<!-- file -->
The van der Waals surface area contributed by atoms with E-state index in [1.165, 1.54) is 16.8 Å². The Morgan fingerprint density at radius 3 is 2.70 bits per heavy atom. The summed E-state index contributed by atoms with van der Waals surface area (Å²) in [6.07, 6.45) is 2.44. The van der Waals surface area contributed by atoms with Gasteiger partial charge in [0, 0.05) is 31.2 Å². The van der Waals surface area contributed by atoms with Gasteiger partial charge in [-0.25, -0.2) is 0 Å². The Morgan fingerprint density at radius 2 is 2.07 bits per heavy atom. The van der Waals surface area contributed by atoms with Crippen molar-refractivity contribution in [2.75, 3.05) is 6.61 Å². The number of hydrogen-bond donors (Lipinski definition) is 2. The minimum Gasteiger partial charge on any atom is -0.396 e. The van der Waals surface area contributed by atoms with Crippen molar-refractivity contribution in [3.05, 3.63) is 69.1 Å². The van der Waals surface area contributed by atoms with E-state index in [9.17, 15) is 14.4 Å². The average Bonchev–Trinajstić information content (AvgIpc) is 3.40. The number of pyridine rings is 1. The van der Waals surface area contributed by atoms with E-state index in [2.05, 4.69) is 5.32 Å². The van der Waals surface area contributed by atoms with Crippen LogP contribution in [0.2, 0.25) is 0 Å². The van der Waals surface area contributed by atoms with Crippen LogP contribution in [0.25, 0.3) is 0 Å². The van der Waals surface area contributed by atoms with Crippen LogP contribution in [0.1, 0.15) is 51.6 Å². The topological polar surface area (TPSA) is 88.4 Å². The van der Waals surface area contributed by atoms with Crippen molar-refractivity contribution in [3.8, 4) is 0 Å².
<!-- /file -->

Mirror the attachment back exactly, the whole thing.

The van der Waals surface area contributed by atoms with E-state index in [1.165, 1.54) is 16.8 Å². The Morgan fingerprint density at radius 3 is 2.70 bits per heavy atom. The summed E-state index contributed by atoms with van der Waals surface area (Å²) in [6.07, 6.45) is 2.44. The van der Waals surface area contributed by atoms with Gasteiger partial charge in [0, 0.05) is 31.2 Å². The van der Waals surface area contributed by atoms with Gasteiger partial charge in [-0.25, -0.2) is 0 Å². The Morgan fingerprint density at radius 2 is 2.07 bits per heavy atom. The van der Waals surface area contributed by atoms with Crippen molar-refractivity contribution in [2.75, 3.05) is 6.61 Å². The number of hydrogen-bond donors (Lipinski definition) is 2. The minimum Gasteiger partial charge on any atom is -0.396 e. The van der Waals surface area contributed by atoms with Crippen molar-refractivity contribution in [3.05, 3.63) is 69.1 Å². The van der Waals surface area contributed by atoms with E-state index in [9.17, 15) is 14.4 Å². The average Bonchev–Trinajstić information content (AvgIpc) is 3.40. The number of pyridine rings is 1. The van der Waals surface area contributed by atoms with E-state index in [2.05, 4.69) is 5.32 Å². The van der Waals surface area contributed by atoms with Crippen LogP contribution in [0.2, 0.25) is 0 Å². The van der Waals surface area contributed by atoms with Crippen LogP contribution in [0.25, 0.3) is 0 Å². The van der Waals surface area contributed by atoms with Crippen LogP contribution in [0.1, 0.15) is 51.6 Å². The topological polar surface area (TPSA) is 88.4 Å². The van der Waals surface area contributed by atoms with Crippen molar-refractivity contribution in [3.8, 4) is 0 Å².